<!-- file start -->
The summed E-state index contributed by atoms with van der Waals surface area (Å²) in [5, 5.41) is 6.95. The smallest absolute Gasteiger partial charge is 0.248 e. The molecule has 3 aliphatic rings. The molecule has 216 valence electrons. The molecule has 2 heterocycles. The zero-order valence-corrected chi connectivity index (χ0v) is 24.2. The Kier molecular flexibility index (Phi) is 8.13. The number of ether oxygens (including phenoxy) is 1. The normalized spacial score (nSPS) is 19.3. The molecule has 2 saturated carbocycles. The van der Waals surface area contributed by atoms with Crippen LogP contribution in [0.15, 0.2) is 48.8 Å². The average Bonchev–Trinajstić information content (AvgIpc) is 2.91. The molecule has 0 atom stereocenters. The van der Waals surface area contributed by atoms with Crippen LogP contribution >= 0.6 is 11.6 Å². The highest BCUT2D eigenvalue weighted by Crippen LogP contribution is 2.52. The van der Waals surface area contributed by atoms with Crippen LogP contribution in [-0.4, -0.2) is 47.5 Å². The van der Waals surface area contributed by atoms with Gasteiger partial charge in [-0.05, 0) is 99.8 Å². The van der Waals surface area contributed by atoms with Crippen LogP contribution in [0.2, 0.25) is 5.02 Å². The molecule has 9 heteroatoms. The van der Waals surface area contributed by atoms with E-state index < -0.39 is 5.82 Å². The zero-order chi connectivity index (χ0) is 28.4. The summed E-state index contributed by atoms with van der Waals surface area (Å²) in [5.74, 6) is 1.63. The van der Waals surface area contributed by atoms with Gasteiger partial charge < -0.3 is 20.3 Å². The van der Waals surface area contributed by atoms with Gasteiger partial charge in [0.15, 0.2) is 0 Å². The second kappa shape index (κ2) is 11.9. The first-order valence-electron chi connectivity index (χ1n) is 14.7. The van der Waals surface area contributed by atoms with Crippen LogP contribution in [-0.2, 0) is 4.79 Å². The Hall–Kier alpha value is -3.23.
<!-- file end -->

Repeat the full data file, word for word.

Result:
The summed E-state index contributed by atoms with van der Waals surface area (Å²) in [5, 5.41) is 6.95. The smallest absolute Gasteiger partial charge is 0.248 e. The molecule has 3 aliphatic rings. The molecule has 216 valence electrons. The molecule has 2 heterocycles. The zero-order valence-corrected chi connectivity index (χ0v) is 24.2. The Kier molecular flexibility index (Phi) is 8.13. The number of ether oxygens (including phenoxy) is 1. The normalized spacial score (nSPS) is 19.3. The molecule has 2 saturated carbocycles. The van der Waals surface area contributed by atoms with Crippen LogP contribution in [0.15, 0.2) is 48.8 Å². The average Bonchev–Trinajstić information content (AvgIpc) is 2.91. The molecule has 0 atom stereocenters. The van der Waals surface area contributed by atoms with Crippen LogP contribution >= 0.6 is 11.6 Å². The highest BCUT2D eigenvalue weighted by Crippen LogP contribution is 2.52. The van der Waals surface area contributed by atoms with Crippen LogP contribution in [-0.4, -0.2) is 47.5 Å². The van der Waals surface area contributed by atoms with Gasteiger partial charge in [-0.05, 0) is 99.8 Å². The van der Waals surface area contributed by atoms with Crippen LogP contribution in [0.2, 0.25) is 5.02 Å². The molecule has 9 heteroatoms. The van der Waals surface area contributed by atoms with E-state index < -0.39 is 5.82 Å². The zero-order chi connectivity index (χ0) is 28.4. The summed E-state index contributed by atoms with van der Waals surface area (Å²) in [5.74, 6) is 1.63. The van der Waals surface area contributed by atoms with Gasteiger partial charge < -0.3 is 20.3 Å². The van der Waals surface area contributed by atoms with Gasteiger partial charge in [0.15, 0.2) is 0 Å². The second kappa shape index (κ2) is 11.9. The first-order valence-electron chi connectivity index (χ1n) is 14.7. The van der Waals surface area contributed by atoms with Crippen LogP contribution in [-0.2, 0) is 4.79 Å². The Hall–Kier alpha value is -3.23.